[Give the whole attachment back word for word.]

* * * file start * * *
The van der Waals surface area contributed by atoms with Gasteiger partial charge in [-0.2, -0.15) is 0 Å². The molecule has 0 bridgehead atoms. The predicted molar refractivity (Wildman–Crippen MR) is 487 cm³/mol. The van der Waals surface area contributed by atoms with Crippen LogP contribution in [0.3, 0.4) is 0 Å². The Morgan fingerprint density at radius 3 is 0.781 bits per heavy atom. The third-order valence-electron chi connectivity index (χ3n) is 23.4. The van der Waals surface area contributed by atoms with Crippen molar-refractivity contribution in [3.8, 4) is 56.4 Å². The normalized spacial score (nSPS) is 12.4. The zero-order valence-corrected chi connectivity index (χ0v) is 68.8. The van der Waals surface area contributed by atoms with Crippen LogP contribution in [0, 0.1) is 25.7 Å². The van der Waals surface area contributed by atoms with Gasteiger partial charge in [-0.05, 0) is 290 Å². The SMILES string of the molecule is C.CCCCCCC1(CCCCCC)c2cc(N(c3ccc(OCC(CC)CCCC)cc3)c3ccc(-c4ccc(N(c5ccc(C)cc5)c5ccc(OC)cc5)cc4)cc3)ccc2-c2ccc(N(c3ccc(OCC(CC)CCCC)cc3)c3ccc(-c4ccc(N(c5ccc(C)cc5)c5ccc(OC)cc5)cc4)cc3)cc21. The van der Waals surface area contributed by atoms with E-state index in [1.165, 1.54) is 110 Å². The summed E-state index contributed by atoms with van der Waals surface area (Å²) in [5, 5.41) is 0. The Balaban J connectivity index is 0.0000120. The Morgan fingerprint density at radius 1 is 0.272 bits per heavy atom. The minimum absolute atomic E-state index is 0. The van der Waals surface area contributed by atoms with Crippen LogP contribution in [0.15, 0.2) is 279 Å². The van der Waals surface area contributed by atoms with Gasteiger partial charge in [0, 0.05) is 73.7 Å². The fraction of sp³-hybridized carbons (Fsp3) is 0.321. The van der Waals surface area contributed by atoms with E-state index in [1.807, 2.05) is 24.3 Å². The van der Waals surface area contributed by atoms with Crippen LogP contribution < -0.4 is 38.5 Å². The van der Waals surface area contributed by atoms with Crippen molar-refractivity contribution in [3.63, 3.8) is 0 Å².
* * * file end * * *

The van der Waals surface area contributed by atoms with Gasteiger partial charge in [-0.2, -0.15) is 0 Å². The molecule has 0 bridgehead atoms. The predicted molar refractivity (Wildman–Crippen MR) is 487 cm³/mol. The van der Waals surface area contributed by atoms with Crippen LogP contribution in [0.3, 0.4) is 0 Å². The Morgan fingerprint density at radius 3 is 0.781 bits per heavy atom. The third-order valence-electron chi connectivity index (χ3n) is 23.4. The van der Waals surface area contributed by atoms with Crippen molar-refractivity contribution in [3.8, 4) is 56.4 Å². The normalized spacial score (nSPS) is 12.4. The zero-order valence-corrected chi connectivity index (χ0v) is 68.8. The van der Waals surface area contributed by atoms with Crippen LogP contribution in [0, 0.1) is 25.7 Å². The van der Waals surface area contributed by atoms with Gasteiger partial charge in [-0.05, 0) is 290 Å². The SMILES string of the molecule is C.CCCCCCC1(CCCCCC)c2cc(N(c3ccc(OCC(CC)CCCC)cc3)c3ccc(-c4ccc(N(c5ccc(C)cc5)c5ccc(OC)cc5)cc4)cc3)ccc2-c2ccc(N(c3ccc(OCC(CC)CCCC)cc3)c3ccc(-c4ccc(N(c5ccc(C)cc5)c5ccc(OC)cc5)cc4)cc3)cc21. The van der Waals surface area contributed by atoms with E-state index in [1.165, 1.54) is 110 Å². The summed E-state index contributed by atoms with van der Waals surface area (Å²) in [5, 5.41) is 0. The Balaban J connectivity index is 0.0000120. The Morgan fingerprint density at radius 1 is 0.272 bits per heavy atom. The minimum absolute atomic E-state index is 0. The van der Waals surface area contributed by atoms with Crippen LogP contribution in [0.15, 0.2) is 279 Å². The van der Waals surface area contributed by atoms with Gasteiger partial charge in [0, 0.05) is 73.7 Å². The fraction of sp³-hybridized carbons (Fsp3) is 0.321. The van der Waals surface area contributed by atoms with E-state index in [1.807, 2.05) is 24.3 Å². The van der Waals surface area contributed by atoms with Crippen LogP contribution < -0.4 is 38.5 Å². The van der Waals surface area contributed by atoms with Crippen molar-refractivity contribution in [3.63, 3.8) is 0 Å².